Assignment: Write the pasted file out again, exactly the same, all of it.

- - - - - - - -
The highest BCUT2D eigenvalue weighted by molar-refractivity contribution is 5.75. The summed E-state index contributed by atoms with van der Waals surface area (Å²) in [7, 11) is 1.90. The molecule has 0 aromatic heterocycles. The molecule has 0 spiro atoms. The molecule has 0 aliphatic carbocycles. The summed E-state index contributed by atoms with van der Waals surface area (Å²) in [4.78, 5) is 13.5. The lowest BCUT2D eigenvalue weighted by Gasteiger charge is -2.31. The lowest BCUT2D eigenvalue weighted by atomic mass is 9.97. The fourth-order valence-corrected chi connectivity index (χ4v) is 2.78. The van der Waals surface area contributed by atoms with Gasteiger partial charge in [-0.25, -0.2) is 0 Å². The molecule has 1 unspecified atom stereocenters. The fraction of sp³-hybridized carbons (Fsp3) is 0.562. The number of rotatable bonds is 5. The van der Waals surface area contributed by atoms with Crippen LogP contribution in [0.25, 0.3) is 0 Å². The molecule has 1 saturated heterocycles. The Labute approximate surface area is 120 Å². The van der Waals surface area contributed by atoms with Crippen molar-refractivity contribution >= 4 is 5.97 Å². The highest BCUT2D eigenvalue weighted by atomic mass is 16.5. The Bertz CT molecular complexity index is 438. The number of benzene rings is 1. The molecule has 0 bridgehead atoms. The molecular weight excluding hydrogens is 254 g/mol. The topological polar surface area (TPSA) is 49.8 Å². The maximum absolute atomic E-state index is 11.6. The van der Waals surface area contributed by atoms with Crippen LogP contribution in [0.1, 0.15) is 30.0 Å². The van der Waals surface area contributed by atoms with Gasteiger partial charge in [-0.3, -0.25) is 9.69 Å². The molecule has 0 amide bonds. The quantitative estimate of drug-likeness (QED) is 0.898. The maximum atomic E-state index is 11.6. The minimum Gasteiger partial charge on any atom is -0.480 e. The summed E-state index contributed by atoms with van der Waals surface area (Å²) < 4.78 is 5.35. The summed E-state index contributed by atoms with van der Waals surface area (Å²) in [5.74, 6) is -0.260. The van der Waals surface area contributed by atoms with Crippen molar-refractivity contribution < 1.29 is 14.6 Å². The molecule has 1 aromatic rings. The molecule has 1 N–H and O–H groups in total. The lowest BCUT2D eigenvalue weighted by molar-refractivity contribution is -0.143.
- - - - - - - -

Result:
The highest BCUT2D eigenvalue weighted by molar-refractivity contribution is 5.75. The summed E-state index contributed by atoms with van der Waals surface area (Å²) in [7, 11) is 1.90. The molecule has 0 aromatic heterocycles. The molecule has 0 spiro atoms. The molecule has 0 aliphatic carbocycles. The summed E-state index contributed by atoms with van der Waals surface area (Å²) in [4.78, 5) is 13.5. The lowest BCUT2D eigenvalue weighted by Gasteiger charge is -2.31. The lowest BCUT2D eigenvalue weighted by atomic mass is 9.97. The fourth-order valence-corrected chi connectivity index (χ4v) is 2.78. The van der Waals surface area contributed by atoms with Gasteiger partial charge in [-0.25, -0.2) is 0 Å². The molecule has 1 unspecified atom stereocenters. The fraction of sp³-hybridized carbons (Fsp3) is 0.562. The number of rotatable bonds is 5. The van der Waals surface area contributed by atoms with Crippen LogP contribution in [0.25, 0.3) is 0 Å². The molecule has 1 saturated heterocycles. The Labute approximate surface area is 120 Å². The van der Waals surface area contributed by atoms with Crippen molar-refractivity contribution >= 4 is 5.97 Å². The highest BCUT2D eigenvalue weighted by atomic mass is 16.5. The Bertz CT molecular complexity index is 438. The number of benzene rings is 1. The molecule has 0 bridgehead atoms. The molecular weight excluding hydrogens is 254 g/mol. The topological polar surface area (TPSA) is 49.8 Å². The maximum absolute atomic E-state index is 11.6. The van der Waals surface area contributed by atoms with Crippen LogP contribution in [0.1, 0.15) is 30.0 Å². The van der Waals surface area contributed by atoms with Gasteiger partial charge in [-0.3, -0.25) is 9.69 Å². The molecule has 0 amide bonds. The quantitative estimate of drug-likeness (QED) is 0.898. The maximum atomic E-state index is 11.6. The minimum Gasteiger partial charge on any atom is -0.480 e. The summed E-state index contributed by atoms with van der Waals surface area (Å²) < 4.78 is 5.35. The summed E-state index contributed by atoms with van der Waals surface area (Å²) in [5.74, 6) is -0.260. The van der Waals surface area contributed by atoms with Crippen molar-refractivity contribution < 1.29 is 14.6 Å². The molecule has 1 aromatic rings. The molecule has 1 N–H and O–H groups in total. The lowest BCUT2D eigenvalue weighted by molar-refractivity contribution is -0.143.